At the crossroads of Ottoman modernization, the Ulama – the educated class of legal scholars that was represented by madrasahs and constituted one of the three backbones of the state (İlmiye, Kalemiye, and Seyfiye) – was deactivated. Indeed, one of the most significant endeavors of the young Turkish Republic was the constitution of a new class emanating from modern education in lieu of the abolished İlmiye class.
Together with the İlmiye class, the tradition of religious thought was supposed to be eliminated. While the Ottoman Empire took its political legitimacy from religious representation (known as the Millet system) and its holy wars (Gaza) against the heathens (kuffar), the new republic tried to construct a nationstate based on Western positivism. In the face of such an authoritarian disposition, which concluded with the closure of madrasahs, tariqas, Islamic monasteries (tekkes) and zawiyas, the religious movements went underground.
The religious sects, such as the "Naqshbandiyya Khalidiyya" formed in the Ottoman period, the "Nur sect" pioneered by the influential Said Nursî, and the "Süleyman tariqa" founded by Süleyman Hilmi Tunahan in the first years of the republic, developed a firm stand against the Republican régime's handling of Islam. The methods of opposition developed by each religious école would turn out to be the religious way of life in the future and they constituted the controversial social and political ground of Turkey.
The Anatolian people, who felt excluded from the legal public space, took refuge in religious sects in order to feel secure against the cruelty of the republican state (ceberrut), or at least, not to break off from their religious traditions altogether. Despite the emergence of hundreds of tariqas and sects, the relationship between the state and the religious sects appeared in three policies:
(i) The Süleyman tariqa busied itself by opening Quran courses and avoided being involved in politics and the state.
(ii) The Naqshbandi tariqas, which were formed in the framework of Mevlana Halid-i Bagdadi's principles of "Islamic ethics, independent motherland, and anti-colonialism," embraced politics in order to secure themselves against the state. Such a position by the Naqshbandi would have been embodied in the political parties established within the "Milli Görüş" (National Vision) movement. As Bagdadi's thoughts influenced the policy of the Islamism and pan-Islamism of Sultan Abdülhamid, the Naqshbandi tariqas led to the introduction of a new Islamist politics through Necmeddin Erbakan.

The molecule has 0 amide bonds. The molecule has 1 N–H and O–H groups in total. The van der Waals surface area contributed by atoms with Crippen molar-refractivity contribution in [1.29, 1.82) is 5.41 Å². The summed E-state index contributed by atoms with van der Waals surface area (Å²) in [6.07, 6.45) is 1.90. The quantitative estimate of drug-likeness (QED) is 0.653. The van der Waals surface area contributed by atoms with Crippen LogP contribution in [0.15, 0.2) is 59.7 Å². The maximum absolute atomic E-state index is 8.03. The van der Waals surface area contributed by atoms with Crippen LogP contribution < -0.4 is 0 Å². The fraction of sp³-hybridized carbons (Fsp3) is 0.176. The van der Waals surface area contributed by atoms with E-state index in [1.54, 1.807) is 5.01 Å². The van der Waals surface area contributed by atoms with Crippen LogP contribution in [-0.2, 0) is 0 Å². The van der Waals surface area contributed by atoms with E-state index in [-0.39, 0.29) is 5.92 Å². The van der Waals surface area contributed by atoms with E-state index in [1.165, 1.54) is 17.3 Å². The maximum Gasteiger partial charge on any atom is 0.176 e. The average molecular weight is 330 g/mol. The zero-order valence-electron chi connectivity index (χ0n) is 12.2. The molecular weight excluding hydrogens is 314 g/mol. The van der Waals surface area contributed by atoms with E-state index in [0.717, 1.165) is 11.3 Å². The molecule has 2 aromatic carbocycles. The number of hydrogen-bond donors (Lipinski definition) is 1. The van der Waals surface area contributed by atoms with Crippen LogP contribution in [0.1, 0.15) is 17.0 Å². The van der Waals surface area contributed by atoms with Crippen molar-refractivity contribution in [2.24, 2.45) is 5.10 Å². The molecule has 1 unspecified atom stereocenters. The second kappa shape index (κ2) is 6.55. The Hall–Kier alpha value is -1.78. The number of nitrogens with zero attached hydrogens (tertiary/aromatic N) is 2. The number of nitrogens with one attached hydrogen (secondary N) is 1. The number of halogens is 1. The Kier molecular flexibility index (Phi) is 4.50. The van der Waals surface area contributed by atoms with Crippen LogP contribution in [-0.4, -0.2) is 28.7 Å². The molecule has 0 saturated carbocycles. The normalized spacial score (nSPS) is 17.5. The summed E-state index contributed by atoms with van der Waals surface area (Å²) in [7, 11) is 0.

(iii) Within the Nur sect, especially the Gülen movement, adopted the policy of infiltration into state structures as its main political strategy. Today, it can be blatantly seen that the movement succeeded to such an extent that they had the fate of the country in their hands from time to time.
Since the period of Turgut Özal, Turkey has experienced a comprehensive process of transformation. The former ideology-led state was replaced with one prone to democracy and freedom. Not only was oppression of religious life abolished, but now religious people have become the principal actors of state governance.
While the state continues to transform itself through gradual reforms, tariqas and religious sects have not remained as religious entities, but they have become significant, organized economic powers. The religious sects, which were concerned with the spiritual salvation of the individual and the conservation of the religious lifestyle in the early Republic, seem to be blinded by their accumulated political and economic power, and thus, the sacred aim of reaching Allah was replaced by the profane one of reaching prosperity and power.
Unless the religious institutions turn back their original reasons for existence, they cannot benefit the social structures that have restored society. I believe that as the state transforms itself, religious sects have to do the same. Instead of pursuing power, their main aim should be the breeding of benevolent citizens.